WENDY C. ORTIZ is the author of Excavation: A Memoir (Future Tense Books, 2014), Hollywood Notebook (Civil Coping Mechanisms, 2018), and Bruja (Civil Coping Mechanisms, 2016), a “dreamoir.” Her work has been featured in the Los Angeles Times and the Los Angeles Review of Books. Her writing has appeared in The New York Times, StoryQuarterly, FENCE, and elsewhere.
STEVE ANWYLL is the author of Welfare (Tyrant, 2019). Follow him: @oneloveasshole.
Martha Cooley’s title for her latest novel is a predicate. A main verb and direct object, to be precise, its three words at once call to mind the subject and more, at least for the many millions with a fondness for the Beatles. The missing words “Money Can’t” function like a ghost limb for Buy Me Love⎯ and I mean for the entire narrative: haunted and hurting, yet also playful and illuminating. <
June’s here and it’s suddenly turned humid in our corner of the world. This isn’t all that surprising, but — for those who saver milder temperatures — it’s not exactly the best thing ever. And so, perhaps, it’s time to dub our June reads as ideal for reading in an air-conditioned room somewhere, or perhaps situated by a breezy outdoor spot. These books cover a lot of ground, from haunting memoirs to phantasmagorical fiction, as befits a time of constant change.
BABAK LAKGHOMI is the author of Floating Notes (Tyrant Books, 2018). His fiction has appeared or forthcoming in NOON, Ninth Letter, New York Tyrant, and Green Mountains Review, among other places. Babak currently lives and writes in Hamilton, Ontario.
Tarot cards have played a significant role in a host of books over the years. The Literary Tarot, a new endeavor from Brink Literacy Project, puts a different spin on the relationship between the Tarot deck and the literary world. The contributors, including the likes of Kelly Link, Victor LaValle, and Kieron Gillen, paired specific books with specific cards, each one illustrating a deeper connection between the book’s themes and those of the card in question.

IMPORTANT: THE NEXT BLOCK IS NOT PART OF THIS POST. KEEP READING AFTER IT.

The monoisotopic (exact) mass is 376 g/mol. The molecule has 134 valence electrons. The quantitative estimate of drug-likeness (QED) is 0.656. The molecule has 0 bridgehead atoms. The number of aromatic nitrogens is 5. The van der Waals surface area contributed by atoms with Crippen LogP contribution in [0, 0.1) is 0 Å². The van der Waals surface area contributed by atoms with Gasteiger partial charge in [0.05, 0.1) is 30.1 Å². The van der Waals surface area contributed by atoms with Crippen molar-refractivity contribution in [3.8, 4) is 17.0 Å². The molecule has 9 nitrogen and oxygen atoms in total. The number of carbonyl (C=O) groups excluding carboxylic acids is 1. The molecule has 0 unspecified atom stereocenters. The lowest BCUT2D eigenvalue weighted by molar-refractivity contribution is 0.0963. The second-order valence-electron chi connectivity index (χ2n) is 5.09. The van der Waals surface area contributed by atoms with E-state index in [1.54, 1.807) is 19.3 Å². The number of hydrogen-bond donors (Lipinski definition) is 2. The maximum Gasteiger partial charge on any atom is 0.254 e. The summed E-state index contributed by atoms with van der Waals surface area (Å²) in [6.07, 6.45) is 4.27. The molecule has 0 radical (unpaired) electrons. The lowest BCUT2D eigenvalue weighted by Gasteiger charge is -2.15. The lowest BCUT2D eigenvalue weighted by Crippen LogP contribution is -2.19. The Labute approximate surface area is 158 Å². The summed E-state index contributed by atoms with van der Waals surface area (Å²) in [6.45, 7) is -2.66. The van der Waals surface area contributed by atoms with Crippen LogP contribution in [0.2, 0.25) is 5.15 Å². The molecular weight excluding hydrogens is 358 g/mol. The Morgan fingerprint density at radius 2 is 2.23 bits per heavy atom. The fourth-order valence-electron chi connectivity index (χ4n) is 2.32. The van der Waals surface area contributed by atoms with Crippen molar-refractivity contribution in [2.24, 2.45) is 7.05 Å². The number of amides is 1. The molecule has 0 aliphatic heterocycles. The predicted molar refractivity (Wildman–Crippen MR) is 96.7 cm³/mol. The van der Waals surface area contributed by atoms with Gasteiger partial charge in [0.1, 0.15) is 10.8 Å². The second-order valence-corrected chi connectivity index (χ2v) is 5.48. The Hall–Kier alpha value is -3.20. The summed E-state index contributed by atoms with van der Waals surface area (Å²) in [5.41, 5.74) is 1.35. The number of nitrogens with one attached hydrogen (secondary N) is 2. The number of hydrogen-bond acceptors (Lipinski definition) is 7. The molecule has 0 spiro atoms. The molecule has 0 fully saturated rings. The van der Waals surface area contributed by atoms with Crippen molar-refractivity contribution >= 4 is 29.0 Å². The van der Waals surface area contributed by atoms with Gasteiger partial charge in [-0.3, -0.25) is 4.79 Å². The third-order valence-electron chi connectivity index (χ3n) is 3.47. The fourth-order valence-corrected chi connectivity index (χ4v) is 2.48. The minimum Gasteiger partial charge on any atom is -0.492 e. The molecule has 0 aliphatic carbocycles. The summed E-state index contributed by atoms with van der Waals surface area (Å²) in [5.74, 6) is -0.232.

ALEX DIFRANCESCO is a multi-genre writer who has published work in Tin House, The Washington Post, Pacific Standard, Vol. 1 Brooklyn, The New Ohio Review, Brevity and more. In 2019, they published their essay collection Psychopomps (Civil Coping Mechanisms Press) and their novel All City (Seven Stories Press), which was a finalist for the Ohioana Book Awards. Their short story collection Transmutation (Seven Stories Press) is forthcoming in 2021. They are the recipient of grants and fellowships from PEN America and Sundress Academy for the Arts, and serve as an assistant editor at Sundress Publications.
Dawg Towne, Alice Kaltman‘s latest and most multidimensional book to date, centers around a series of mysterious canine disappearances in no-name east coast suburbia. Told through the eyes of various eccentric townspeople, all of whom are searching not only for their dogs, but for some inner truth, it’s like The Affair meets American Beauty with a hefty helping of kibble, and all the signature Kaltman heart and humor